A FARM BOY'S REMEMBRANCES OF WINTER DAYS

Resourcefulness appears to be one of the common threads that run through the tapestry of life. I remember well the frigid, blustery and wind driven snows during the winters of my youth back in the Depression days of the mid 1930's.

Our family farm home was located in the Boston Hills of western New York. Rural electrification had not yet arrived. Wood was our chief source of energy. Kerosene lamps were our source of illumination and the kitchen wood stove and a circulating heater served as the main source of heat. I guess the temperature outdoors back then was not any colder than what it is these days; it just seemed that way. Back then, the "wind chill" factor was not part of our vocabulary. We just knew it was cold when the harsh winds penetrated the non insulated wood frame house. Well do I remember trying to scrape the encrusted frost from the glass inside the kitchen windows just to get a glimpse of the blustery weather. It might have been frigid outdoors, but inside my parents managed to keep our home at a reasonable temperature (kind of) but, inside the warmth of the farm family spirit kept us warm and genuinely comfortable. It was not until some time later in life did I begin to realize the RESOLVE, RESILIENCE, and RESOURCEFULNESS of my parents and ancestors and the folks of their generation.

In-door plumbing was rare in our rural area. It did not come to our simple home until some years later. Thus, it was in the cold windy winter months that we knew the challenges of out-door plumbing. A hand pump in the kitchen was our source of water. And with no running water or electricity, clothes washing meant a hand washer and ringer, wash tub and a wash boiler. I remember well when the cloths were hung out to dry in the bitter cold of the winter. "Freeze dry" was the term.

There were three children in the family; I was the youngest. We each had our chores to do, helping the other when the need arose. Our farm was basically a dairy and vegetable farm. Coming from a dairy farm, meant milking the cows morning and night, by hand of course. Now, it being the winter season, the cattle were indoors most of the time. That meant drawing hay from the hay loft, straw from the straw mow, hand pumping water for the cattle, and the endless job of keeping the stalls clean. On the plus side, the barn was rarely uncomfortably cold; the cattle had a way of maintaining a comfortable "room" temperature. Rarely did the water pump in the barn freeze even in below zero weather.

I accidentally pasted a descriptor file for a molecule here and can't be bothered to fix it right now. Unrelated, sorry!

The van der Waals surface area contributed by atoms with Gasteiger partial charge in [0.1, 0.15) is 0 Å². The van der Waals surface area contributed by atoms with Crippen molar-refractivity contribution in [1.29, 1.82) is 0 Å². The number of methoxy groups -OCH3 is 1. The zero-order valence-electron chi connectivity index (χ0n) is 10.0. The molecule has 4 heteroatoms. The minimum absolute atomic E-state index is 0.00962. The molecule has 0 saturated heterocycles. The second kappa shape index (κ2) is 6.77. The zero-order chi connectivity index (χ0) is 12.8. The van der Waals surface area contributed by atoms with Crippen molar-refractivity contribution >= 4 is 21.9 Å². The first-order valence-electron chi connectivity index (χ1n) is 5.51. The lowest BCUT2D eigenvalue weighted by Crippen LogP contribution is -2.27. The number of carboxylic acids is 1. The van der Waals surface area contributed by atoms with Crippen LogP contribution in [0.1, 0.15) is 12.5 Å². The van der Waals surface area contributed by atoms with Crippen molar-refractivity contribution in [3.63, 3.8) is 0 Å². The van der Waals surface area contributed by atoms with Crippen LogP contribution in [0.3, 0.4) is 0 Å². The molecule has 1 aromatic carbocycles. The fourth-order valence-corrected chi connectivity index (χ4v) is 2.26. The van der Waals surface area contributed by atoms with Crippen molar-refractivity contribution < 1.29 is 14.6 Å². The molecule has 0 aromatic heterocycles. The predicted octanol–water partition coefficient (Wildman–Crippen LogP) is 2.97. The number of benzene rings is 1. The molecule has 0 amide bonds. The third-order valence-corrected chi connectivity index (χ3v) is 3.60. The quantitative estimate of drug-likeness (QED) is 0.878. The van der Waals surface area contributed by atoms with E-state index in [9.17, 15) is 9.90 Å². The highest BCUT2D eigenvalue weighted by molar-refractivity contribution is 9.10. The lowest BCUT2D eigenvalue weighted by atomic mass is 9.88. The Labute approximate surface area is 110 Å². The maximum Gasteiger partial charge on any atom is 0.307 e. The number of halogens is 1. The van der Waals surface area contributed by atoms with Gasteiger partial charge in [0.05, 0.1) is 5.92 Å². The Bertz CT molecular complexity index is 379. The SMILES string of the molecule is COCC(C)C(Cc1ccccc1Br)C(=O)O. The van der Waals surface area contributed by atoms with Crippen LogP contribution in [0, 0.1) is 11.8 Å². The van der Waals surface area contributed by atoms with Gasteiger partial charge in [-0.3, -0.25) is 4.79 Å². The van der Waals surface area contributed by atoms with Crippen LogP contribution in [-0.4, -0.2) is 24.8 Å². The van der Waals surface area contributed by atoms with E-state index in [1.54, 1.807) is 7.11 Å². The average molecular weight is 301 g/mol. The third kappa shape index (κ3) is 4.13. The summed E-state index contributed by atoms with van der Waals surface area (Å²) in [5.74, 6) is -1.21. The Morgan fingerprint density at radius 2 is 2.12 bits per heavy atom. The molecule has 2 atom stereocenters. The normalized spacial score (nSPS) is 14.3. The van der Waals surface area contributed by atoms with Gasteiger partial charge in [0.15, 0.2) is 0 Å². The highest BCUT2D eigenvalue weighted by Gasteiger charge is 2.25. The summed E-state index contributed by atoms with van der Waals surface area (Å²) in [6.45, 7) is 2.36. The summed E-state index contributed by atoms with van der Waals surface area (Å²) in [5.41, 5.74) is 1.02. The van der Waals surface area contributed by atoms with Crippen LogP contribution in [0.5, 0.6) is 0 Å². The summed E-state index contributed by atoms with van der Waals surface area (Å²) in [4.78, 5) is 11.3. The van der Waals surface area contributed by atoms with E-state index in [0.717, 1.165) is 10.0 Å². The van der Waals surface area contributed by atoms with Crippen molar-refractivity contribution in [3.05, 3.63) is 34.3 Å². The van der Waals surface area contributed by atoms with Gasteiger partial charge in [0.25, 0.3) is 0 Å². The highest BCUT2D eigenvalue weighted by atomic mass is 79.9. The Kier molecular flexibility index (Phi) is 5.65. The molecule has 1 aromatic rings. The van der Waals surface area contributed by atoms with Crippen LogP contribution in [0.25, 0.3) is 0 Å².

The town maintained most of the rural roads. Keeping the roads cleared of snow was an almost impossible task. Being located at the highest point in Eire County, meant that the winter winds had a way of whipping the snow into fifteen to twenty foot drifts. It was not uncommon to find the roads, particularly roads running north and south, completely plugged with snow almost to the level of the two strand telephone wires. It was almost impossible for the town single V shaped snow plow to handle that amount of snow. Trudging one's way to the one room country school in blizzard conditions had its challenges. And the only way the farmers could get their milk to the milk plant, was to daily haul the nearly dozen or more ten-gallon cans, each weighing 120 pounds, to the nearest pick-up point, which for us was the Village of Colden. The team of horses was hitched to the farm sleigh and the milk was transported through the treacherous hilly terrain. Somehow, the farmers accomplished that task against overwhelming wintry odds.

Much has changed over the past years: snow removal equipment, farm tools, living styles and the normal affairs of life. However, what remains are those winter memories which are far more than just a passing thought. These memories live on, as do the durable threads woven through a tapestry. The threads of RESOLVE, RESILIENCE, AND RESOURCEFULNESS remain firmly in place. For you see, this tapestry of memory lives on not for just a season, but for a life time.